Effective surgical closures require planning, follow-up
Las Vegas — Achieving optimal surgical closures begins long before — and ends well after — the procedure, says Roger I. Ceilley, M.D., an Iowa dermatologist in private practice and clinical professor of dermatology at the University of Iowa, Iowa City.
"No matter how good of a job you do at suturing," he says, "you won't get an optimal result if you haven't planned out the excision properly."
Dr. Ceilley, who spoke at the 2012 Fall Clinical Dermatology Conference. suggests marking excisions while patients are in a neutral position and designing incisions such that closure lines fall along relaxed skin tension lines or expression lines. "This minimizes the tension on the wounds. Wounds that are closed without tension tend not to spread, and they heal with less noticeable scars,” he explains.
Taking steps such as using a length-to-width ratio of 3:1 or 4:1, undermining (which loosens tissues under the wound) and properly removing dog-ears at the ends of a wound minimizes tension and improves cosmesis, he says.
Additionally, it's critical to position the patient comfortably – with a properly situated headrest and perhaps a pillow under the knees – to avoid fidgeting during the procedure or closure. "It is equally important to position yourself properly and comfortably," Dr. Ceilley says.
Similarly, "Taking the extra time to administer the local anesthesia with utmost care and a slow, gentle technique makes a great deal of difference," he adds. Some patients also benefit from nerve blocks, especially for procedures around the ear or nose.
Proper deep suturing removes tension from skin sutures, Dr. Ceilley says. "If you don't have tension on the skin sutures, you're less likely to get stitch marks or other marks on the surface" as the wound heals. For deep suturing, he recommends using dissolvable, nonreactive sutures and averting wound edges. This way, if the wound contracts slightly while healing, "It will heal flat. But if the edges are depressed when you repair the defect, the patient will always have a little groove there."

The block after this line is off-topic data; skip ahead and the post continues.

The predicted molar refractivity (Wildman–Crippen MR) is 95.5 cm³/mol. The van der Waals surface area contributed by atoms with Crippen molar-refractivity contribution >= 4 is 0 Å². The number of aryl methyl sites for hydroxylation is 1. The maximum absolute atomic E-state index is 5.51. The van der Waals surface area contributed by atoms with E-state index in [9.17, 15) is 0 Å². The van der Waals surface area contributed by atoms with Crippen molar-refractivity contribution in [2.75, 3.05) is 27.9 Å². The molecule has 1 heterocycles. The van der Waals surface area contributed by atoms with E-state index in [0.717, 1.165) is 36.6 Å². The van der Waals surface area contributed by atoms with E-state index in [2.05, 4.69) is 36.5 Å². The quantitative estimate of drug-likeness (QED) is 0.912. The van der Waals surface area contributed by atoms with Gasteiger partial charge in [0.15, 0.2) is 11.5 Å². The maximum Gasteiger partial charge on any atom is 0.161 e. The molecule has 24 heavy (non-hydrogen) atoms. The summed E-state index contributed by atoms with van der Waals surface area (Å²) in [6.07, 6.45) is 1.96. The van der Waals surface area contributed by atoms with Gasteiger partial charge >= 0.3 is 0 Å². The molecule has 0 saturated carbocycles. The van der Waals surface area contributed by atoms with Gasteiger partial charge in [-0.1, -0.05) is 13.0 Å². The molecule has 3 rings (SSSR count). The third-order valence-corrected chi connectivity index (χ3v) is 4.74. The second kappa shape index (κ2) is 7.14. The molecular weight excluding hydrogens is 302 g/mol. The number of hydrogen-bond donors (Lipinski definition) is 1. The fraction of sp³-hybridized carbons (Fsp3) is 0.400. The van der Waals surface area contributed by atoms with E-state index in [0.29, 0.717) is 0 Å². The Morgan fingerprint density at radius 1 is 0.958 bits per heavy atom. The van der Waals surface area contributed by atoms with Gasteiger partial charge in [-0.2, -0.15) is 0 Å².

For skin suturing, Dr. Ceilley says he uses a smaller monofilament-type suture that requires removal. Dissolvable sutures and tissue glues also can be effective, but only for skin wounds free of tension.
Finally, Dr. Ceilley says, "It's important to train your staff diligently in all aspects of the procedure. The patient should leave with a good-looking, functional dressing," because a sloppy dressing might create the impression that the surgery underneath was also substandard.
To maximize post-procedure healing, he says, dermatologists must counsel patients thoroughly regarding how to care for wounds, which activities to temporarily avoid (such as heavy lifting) and what to expect regarding swelling or bruising.
Disclosures: Dr. Ceilley reports no relevant financial interests.
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